The Underground Railroad to the North was salvation for many US slaves before the Civil War. But during the same decades, thousands of people in the south-central United States escaped slavery not by heading north but by crossing the southern border into Mexico.
In South to Freedom historian Alice Baumgartner tells the story of Mexico's rise as an antislavery republic and a promised land for enslaved people in North America. She describes how Mexico's abolition of slavery challenged US institutions and helped to set the international stage for the US Civil War. In 1837, shortly after Texas rebelled against Mexican rule, Mexico's Congress formally abolished slavery, and enslaved people began to head south. Some were helped by free blacks, ship captains, Mexicans, Germans, gamblers, preachers, mail riders, and other "lurking scoundrels," but most escaped by their own ingenuity -- with stolen rifles, forged slave passes, and, in one instance, a wig made from horsehair and pitch. As they fled across the Rio Grande, and the US government failed to secure their return, their owners began to suspect an international conspiracy against the "peculiar institution." Meanwhile, Northern Congressmen balked at reestablishing slavery in the Southwestern territories taken from Mexico after the Mexican-American War. Feeling increasingly embattled, slavers in Texas and Louisiana came to believe that their interests would best be protected outside the union. With the Southern slave regime under pressure from both the north and south, the conditions were in place for the coming of the US Civil War.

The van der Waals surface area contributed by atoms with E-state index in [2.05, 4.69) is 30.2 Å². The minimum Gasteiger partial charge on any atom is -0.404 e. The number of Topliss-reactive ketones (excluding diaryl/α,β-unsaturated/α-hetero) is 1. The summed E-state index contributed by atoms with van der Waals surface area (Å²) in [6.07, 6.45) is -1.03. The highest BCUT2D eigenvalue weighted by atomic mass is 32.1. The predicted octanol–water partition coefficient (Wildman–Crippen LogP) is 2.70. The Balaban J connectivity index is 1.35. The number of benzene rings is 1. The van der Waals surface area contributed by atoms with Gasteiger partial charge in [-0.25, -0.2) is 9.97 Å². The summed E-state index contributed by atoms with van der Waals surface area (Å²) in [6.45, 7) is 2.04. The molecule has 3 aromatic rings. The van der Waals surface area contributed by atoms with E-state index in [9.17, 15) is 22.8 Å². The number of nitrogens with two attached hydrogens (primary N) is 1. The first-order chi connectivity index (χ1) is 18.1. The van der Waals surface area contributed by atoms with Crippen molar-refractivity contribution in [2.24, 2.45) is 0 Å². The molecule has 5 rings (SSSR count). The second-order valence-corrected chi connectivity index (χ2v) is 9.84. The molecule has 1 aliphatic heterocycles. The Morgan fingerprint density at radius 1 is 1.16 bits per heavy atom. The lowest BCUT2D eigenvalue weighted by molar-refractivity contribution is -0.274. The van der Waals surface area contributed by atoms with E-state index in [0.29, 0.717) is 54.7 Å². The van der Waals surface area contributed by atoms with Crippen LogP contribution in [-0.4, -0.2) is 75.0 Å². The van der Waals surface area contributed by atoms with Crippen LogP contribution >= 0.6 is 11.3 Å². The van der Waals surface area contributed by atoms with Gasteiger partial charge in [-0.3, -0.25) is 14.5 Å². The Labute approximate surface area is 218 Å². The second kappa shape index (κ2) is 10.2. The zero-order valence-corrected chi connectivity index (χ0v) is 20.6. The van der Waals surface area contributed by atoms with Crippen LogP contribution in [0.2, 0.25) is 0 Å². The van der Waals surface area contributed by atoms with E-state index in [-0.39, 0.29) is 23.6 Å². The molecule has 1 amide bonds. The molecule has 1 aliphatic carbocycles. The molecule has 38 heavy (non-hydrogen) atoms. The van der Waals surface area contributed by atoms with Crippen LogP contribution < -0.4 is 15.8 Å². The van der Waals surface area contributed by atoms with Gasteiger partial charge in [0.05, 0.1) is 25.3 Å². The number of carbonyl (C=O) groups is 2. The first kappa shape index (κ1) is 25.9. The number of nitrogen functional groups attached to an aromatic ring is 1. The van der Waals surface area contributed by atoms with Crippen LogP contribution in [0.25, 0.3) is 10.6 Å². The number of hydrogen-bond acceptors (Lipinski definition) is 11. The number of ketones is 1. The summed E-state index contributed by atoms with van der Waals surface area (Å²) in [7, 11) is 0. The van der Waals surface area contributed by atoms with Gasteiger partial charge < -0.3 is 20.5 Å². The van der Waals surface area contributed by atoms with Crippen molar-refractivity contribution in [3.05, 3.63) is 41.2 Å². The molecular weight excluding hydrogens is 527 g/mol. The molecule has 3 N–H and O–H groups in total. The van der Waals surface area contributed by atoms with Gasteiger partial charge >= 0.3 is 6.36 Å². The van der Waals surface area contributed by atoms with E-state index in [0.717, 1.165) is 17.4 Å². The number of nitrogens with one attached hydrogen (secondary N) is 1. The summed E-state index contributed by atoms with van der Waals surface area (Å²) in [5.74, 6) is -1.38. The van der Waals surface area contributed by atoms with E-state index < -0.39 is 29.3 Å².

Today, our attention is fixed on people seeking opportunity by moving north across our southern border, but South to Freedom reveals what happened when the reverse was true: when American slaves fled "the land of the free" for freedom in Mexico.